Getting your kids involved…

This year we had one of our kids move up into the youth group age at our church. This was a nervous but exciting time for us because we know the positive elements that can come out of the youth group. Growing up, I was always very active in activities that our youth group participated in. We did many things, as a group, that served the people in our congregation and community.

I believe there are many advantages to having our children active in youth activities inside of the church. As adults, we have our group of faithful friends that we do things with. We plan get-togethers, trips, dinners, and much more with these groups because we know that, even as adults, we can be uplifted by those with like faith. The youth group is the same way. What better way to get your kids engaged with other Christian children with like faith than to have them active within the youth group.

Also, as adults, we have our friends that we lean on when we need guidance and prayers. We call upon these people to help us in every situation. Our kids need that too. They need it mainly from our parents but they also need a solid Christian family to lean on when they need help. Sometimes they will need to just talk to friends. I would much rather have them leaning on a group of Christians to help comfort them in their time of need than those who aren’t.

A lot of people believe that the youth group is just a gathering of a crowd set out to have a good time. Really, it is meant to be the total opposite. Yes, they will have fun, they are kids. Didn’t you have fun when you were younger? But the youth group is more than just that. They help each other follow Christ with all of their hearts. They learn things as a group to help shape them to be more like Jesus. Kids are more likely to get engaged with serving others, leading, and studying God’s word when they do it with people who have the same drive as they do.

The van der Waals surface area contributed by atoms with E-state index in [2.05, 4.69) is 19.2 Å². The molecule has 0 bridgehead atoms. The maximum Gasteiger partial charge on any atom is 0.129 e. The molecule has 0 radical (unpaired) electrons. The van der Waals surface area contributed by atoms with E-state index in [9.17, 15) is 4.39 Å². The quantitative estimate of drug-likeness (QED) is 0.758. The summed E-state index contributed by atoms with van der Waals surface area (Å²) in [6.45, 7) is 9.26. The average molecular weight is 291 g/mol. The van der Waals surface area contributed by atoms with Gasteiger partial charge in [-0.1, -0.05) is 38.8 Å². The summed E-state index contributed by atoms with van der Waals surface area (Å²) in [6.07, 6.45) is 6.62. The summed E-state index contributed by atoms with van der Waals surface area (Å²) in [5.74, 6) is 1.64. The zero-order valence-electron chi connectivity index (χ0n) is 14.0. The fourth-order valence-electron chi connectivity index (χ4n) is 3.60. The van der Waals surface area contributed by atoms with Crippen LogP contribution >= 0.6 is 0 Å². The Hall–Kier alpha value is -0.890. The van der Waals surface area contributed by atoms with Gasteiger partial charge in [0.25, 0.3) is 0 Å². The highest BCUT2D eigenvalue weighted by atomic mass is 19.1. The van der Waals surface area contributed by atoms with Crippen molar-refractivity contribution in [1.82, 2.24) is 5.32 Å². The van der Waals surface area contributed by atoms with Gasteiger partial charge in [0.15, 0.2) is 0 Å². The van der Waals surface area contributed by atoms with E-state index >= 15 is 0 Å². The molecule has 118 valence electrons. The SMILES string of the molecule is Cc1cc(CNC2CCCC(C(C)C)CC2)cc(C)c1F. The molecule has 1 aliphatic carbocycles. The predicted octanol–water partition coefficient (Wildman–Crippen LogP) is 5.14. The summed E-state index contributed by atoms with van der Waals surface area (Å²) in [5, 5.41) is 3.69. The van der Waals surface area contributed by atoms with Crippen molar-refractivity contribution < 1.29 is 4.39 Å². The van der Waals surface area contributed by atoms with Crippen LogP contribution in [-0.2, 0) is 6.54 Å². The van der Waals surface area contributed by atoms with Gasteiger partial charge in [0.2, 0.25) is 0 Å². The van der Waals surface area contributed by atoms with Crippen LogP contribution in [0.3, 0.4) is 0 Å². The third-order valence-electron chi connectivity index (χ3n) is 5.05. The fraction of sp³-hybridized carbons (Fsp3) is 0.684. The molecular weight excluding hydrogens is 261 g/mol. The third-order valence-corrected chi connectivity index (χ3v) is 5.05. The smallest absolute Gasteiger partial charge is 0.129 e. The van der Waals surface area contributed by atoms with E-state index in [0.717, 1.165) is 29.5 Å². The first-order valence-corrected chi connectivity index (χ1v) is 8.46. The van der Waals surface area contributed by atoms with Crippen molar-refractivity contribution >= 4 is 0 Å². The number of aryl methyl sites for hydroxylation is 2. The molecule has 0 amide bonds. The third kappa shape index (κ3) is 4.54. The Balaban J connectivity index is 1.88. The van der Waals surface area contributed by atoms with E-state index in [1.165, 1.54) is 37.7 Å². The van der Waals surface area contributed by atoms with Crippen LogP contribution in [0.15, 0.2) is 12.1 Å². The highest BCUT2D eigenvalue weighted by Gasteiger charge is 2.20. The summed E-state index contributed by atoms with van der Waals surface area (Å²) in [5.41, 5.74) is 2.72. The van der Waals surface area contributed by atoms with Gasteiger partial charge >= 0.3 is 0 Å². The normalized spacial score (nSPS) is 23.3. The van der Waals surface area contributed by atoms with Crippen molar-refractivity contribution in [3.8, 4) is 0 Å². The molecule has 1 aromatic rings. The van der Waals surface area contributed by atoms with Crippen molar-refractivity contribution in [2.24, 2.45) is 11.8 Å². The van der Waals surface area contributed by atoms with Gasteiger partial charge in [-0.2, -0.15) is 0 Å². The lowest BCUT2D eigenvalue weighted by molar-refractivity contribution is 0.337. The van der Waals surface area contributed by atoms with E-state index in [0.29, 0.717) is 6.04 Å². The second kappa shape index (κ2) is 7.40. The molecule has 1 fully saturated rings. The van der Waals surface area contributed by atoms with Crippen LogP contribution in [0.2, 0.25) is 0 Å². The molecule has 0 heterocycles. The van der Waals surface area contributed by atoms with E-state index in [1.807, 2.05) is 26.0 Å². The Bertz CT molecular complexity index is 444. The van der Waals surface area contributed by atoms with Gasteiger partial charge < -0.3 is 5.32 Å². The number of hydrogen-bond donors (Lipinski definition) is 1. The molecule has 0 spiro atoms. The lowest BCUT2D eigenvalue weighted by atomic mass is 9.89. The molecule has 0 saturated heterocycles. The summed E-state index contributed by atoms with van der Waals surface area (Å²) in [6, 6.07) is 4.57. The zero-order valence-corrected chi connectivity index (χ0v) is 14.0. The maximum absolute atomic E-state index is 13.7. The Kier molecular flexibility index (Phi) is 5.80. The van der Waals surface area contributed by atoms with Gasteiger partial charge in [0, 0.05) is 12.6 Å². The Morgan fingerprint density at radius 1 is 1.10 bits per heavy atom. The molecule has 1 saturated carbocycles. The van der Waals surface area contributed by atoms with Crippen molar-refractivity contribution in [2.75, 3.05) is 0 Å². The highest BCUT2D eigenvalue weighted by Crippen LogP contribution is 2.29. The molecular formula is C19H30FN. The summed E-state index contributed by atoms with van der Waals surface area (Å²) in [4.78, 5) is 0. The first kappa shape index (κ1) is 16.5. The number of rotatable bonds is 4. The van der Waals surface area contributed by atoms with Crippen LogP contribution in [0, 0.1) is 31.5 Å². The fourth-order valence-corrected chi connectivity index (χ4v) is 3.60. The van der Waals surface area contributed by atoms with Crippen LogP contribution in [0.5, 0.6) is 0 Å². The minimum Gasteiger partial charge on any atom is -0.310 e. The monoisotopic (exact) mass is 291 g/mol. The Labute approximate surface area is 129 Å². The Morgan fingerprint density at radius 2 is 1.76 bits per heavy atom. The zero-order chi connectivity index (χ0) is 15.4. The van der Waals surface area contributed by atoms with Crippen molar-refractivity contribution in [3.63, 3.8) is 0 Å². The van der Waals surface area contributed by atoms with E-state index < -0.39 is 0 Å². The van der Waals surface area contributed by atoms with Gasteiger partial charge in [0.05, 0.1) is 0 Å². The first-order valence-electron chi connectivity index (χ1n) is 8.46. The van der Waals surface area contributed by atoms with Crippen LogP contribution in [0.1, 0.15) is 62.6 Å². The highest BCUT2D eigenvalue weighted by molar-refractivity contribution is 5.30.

Having your child a part of a youth group is not a way to push off raising your child to someone else. It is not shifting the responsibility of growing your child spiritually on someone else. That is your job and it always will be.

In 2019, a recent study between active members of the church showed that 36.8% of baptisms were between the ages of 12 and 19. That was followed in a close second place with 32.1% being ages 7-11 and most of those were in the 10.5 to 11-year-old range.

During this same study, it also analyzed those who had the most impact on the child’s decision to become a Christian. Parents and grandparents (as it should) was number one with 50%. But, in second place was not a specific person but a group of people. 28% of children were positively influenced by the youth of the church and the ministries that were served.

Let me repeat, it is our job as parents to teach our children about Christ. We are responsible for the souls of our children. Since we are responsible for the souls of our children, shouldn’t we be trying to keep them surrounded by Christians at all times? Shouldn’t we engage them with other Christians their age as often as we can?

God is Good…

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